Tuesday, 8 December 2009

Listlessly Listing

Opening my diary at random, I came directly to an entry labelled "Week of Action". Recognising my pretentious jargon, I tried to re-familiarise with the person who was writing at the time, to remember the difficulties he faced.

At this point, my role as an Au Pair could no longer continue, courtesy mainly of the credit crunch. As mine was a live-in position, this meant drastic change was afoot. My home for a year was to be no more. In many ways I knew this was a good thing. A year is a long time at twenty, and for some time I had thought about moving on. I had seen, done, learned so much, but perhaps it was right to finish at that point, before too much monotony set in. So the action required involved finding a new job and somewhere to live. Difficult enough to find one of these in a short space of time, but two... I do remember finding this enormously hard to juggle. I think a year of living and partying had left me with little reserves and therefore little breathing space. Most claustrophobic.

However other actions where required that week, too. Things were very busy at Drama School, with lots of words to learn for an upcoming performance. Committing words to memory is obviously an essential part of acting, but each time I would leave it dangerously late, and wonder how on earth I managed it the previous time. I expect I would tell myself to not think about it, but to do. The precedents probably left me over-confident, and I have often been concerned about my hubristic tendencies. With best intentions, I was attempting to get "ahead of the game", by learning those lines as soon as possible. I think I must just enjoy writing lists, because there was absolutely no possibility I would be prioritising words over accommodation. The very idea is laughable, but there it is, in the list. Writing lists makes one feel pro-active, productive, professional - just pro! However it does not; at least not in my case, translate into action and achievement. But the intentions are always there. Can one get through life by good intentions?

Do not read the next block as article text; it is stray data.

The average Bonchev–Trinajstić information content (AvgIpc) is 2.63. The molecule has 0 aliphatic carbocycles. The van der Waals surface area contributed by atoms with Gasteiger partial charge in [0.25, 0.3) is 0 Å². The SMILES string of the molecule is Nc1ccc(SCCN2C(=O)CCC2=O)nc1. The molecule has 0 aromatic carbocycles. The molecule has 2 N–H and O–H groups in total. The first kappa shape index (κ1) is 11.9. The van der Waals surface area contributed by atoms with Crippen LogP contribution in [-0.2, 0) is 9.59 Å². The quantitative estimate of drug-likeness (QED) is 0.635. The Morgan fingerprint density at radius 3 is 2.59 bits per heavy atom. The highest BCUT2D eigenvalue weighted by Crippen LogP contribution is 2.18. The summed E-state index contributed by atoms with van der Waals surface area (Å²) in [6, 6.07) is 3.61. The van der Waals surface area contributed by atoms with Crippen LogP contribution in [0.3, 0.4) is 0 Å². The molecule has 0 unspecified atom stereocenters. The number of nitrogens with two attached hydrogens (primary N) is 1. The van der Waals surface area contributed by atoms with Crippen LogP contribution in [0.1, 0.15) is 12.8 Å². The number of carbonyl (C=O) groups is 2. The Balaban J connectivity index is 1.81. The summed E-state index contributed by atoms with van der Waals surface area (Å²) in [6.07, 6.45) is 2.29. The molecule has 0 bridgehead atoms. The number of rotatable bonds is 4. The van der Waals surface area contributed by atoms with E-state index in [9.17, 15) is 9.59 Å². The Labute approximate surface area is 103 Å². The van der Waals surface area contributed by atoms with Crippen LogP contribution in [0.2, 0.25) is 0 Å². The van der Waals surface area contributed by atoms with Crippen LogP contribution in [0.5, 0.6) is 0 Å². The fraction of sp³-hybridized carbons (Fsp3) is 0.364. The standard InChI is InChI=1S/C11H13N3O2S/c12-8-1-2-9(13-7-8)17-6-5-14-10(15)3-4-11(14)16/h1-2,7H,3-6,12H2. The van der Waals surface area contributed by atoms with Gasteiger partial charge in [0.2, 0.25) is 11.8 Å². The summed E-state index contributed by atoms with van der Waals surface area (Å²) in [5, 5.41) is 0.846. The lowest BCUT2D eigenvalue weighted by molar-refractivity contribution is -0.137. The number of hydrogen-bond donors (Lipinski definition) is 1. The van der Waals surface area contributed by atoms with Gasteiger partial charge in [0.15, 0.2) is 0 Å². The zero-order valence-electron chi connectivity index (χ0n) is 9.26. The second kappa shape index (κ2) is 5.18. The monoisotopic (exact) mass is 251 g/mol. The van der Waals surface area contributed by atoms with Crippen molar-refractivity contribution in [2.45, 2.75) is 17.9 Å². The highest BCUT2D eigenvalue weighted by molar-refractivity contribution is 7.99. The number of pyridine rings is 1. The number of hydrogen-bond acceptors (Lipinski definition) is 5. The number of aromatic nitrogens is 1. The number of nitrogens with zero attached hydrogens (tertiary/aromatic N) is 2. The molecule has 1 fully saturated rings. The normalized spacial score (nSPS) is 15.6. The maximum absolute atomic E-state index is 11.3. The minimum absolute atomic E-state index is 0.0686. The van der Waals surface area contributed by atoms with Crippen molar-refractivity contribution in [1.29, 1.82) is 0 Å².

The final item on the list of action related to a fellow nanny. A stunning but sporadic friend from home, who came by an ostensibly good position with an upper-class family. I say sporadic because for months we would speak all the time, then suddenly for almost a year I would hear nothing. It was at the end of one of these nothing periods that she contacted me, and naturally I felt rather a friend of convenience. However when in a new country, one must take advantage of as many friends and contacts as one can. And in the course of the year, she and I became good friends once again. However, her behaviour one evening left me utterly appalled.